In an email to Liz Libby, Shingleton explained: “There is an intimate link between oxygen levels and body size. You may be aware that 300 million years ago insects were much larger, with some dragon flies having wingspans as large as two feet! This large size has been linked to higher levels of oxygen in the atmosphere at that time. Conversely, if you rear modern insects at low oxygen levels they grow to be smaller adults. So oxygen is an important regulator of body size. We are interested in how this regulation is achieved, at a molecular-genetic and physiological level.”
The grant will be used to run an undergraduate research program in the newly established Shingleton lab, over the next three years. Undergraduates will be involved in every aspect of the research, “from rearing flies in different oxygen conditions, to assaying how oxygen levels affect fly physiology and gene-expression,” Shingleton said.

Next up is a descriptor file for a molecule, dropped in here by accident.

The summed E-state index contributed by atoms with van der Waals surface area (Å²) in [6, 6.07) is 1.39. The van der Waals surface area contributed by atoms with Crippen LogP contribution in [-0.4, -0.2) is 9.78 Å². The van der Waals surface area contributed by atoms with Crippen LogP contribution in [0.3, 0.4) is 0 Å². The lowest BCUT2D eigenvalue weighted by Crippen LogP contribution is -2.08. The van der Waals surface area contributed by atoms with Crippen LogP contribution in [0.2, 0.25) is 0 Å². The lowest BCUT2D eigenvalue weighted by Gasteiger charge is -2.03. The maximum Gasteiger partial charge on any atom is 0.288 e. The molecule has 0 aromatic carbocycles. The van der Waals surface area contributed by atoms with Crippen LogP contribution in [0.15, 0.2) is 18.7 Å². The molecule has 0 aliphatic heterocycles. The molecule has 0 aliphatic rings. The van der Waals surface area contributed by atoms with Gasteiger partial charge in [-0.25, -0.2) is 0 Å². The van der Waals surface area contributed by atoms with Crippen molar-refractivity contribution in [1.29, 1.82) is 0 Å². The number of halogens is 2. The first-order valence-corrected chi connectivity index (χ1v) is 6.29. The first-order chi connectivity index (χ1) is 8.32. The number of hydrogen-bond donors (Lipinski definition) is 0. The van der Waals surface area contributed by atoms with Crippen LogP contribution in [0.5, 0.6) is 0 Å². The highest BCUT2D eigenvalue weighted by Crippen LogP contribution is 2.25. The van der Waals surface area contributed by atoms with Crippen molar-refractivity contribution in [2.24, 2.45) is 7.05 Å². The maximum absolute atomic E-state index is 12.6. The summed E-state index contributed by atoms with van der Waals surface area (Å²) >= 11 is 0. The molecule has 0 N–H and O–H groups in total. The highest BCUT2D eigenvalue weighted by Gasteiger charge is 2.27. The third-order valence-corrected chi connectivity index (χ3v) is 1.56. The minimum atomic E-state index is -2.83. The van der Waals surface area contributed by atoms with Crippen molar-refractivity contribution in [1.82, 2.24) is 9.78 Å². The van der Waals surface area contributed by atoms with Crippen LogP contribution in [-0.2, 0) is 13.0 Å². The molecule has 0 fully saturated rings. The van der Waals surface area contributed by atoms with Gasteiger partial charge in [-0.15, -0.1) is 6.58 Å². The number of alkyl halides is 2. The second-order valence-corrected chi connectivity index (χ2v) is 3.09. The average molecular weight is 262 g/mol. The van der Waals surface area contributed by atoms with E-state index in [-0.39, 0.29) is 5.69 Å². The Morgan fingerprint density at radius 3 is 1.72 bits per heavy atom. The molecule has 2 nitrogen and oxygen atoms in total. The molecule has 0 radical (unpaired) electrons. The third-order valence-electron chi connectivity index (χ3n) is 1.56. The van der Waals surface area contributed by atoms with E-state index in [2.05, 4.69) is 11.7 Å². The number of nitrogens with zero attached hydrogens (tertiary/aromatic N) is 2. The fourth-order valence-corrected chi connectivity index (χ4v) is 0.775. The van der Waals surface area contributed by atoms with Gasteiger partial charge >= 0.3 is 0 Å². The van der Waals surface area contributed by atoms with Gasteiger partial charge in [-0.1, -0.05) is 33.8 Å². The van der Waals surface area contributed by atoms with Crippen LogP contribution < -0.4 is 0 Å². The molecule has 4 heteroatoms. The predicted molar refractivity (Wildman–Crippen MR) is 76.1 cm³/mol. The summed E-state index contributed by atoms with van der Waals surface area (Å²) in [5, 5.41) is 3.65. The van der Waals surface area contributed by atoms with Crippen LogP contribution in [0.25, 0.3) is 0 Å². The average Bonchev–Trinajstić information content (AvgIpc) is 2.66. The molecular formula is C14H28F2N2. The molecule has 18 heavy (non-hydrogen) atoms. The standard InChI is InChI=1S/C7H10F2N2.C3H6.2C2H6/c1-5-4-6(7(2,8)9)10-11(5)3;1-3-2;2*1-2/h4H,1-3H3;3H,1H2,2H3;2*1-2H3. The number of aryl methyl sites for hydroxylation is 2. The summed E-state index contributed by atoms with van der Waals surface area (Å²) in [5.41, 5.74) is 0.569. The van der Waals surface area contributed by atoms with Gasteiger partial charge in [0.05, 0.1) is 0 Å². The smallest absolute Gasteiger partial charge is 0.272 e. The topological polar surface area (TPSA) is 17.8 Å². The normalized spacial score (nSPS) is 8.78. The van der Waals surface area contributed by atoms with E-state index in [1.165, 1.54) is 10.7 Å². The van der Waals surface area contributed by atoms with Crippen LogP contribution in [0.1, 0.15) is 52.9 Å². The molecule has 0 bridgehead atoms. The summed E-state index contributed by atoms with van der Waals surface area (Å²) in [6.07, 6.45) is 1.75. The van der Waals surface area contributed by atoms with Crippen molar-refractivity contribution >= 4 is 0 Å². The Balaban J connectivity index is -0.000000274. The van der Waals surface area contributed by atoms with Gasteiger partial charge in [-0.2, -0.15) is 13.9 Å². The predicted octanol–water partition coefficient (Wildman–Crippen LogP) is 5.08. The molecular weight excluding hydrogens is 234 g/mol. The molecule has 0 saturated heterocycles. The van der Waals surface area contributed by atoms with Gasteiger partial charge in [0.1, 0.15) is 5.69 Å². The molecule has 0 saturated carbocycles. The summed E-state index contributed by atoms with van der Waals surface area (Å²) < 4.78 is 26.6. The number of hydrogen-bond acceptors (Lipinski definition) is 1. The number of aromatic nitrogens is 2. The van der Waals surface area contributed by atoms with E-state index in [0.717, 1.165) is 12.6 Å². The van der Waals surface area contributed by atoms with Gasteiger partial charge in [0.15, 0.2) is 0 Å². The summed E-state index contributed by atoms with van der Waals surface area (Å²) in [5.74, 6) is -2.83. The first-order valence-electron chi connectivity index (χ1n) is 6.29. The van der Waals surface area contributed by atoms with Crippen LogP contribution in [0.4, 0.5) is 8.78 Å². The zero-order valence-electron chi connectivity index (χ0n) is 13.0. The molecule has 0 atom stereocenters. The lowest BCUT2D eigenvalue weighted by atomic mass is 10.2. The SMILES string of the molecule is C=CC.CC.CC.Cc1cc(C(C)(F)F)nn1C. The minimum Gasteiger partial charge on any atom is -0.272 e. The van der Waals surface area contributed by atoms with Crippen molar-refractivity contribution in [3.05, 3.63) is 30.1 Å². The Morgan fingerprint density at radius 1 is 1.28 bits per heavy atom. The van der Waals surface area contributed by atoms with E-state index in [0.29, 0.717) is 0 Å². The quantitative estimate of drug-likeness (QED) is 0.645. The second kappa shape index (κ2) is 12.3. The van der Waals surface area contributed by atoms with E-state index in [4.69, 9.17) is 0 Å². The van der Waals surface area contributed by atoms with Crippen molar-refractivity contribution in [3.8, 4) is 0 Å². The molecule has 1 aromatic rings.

The research is in collaboration with Jon Harrison at Arizona State University, where there will be opportunities for Lake Forest students to work in the Harrison laboratory on different aspects of the research.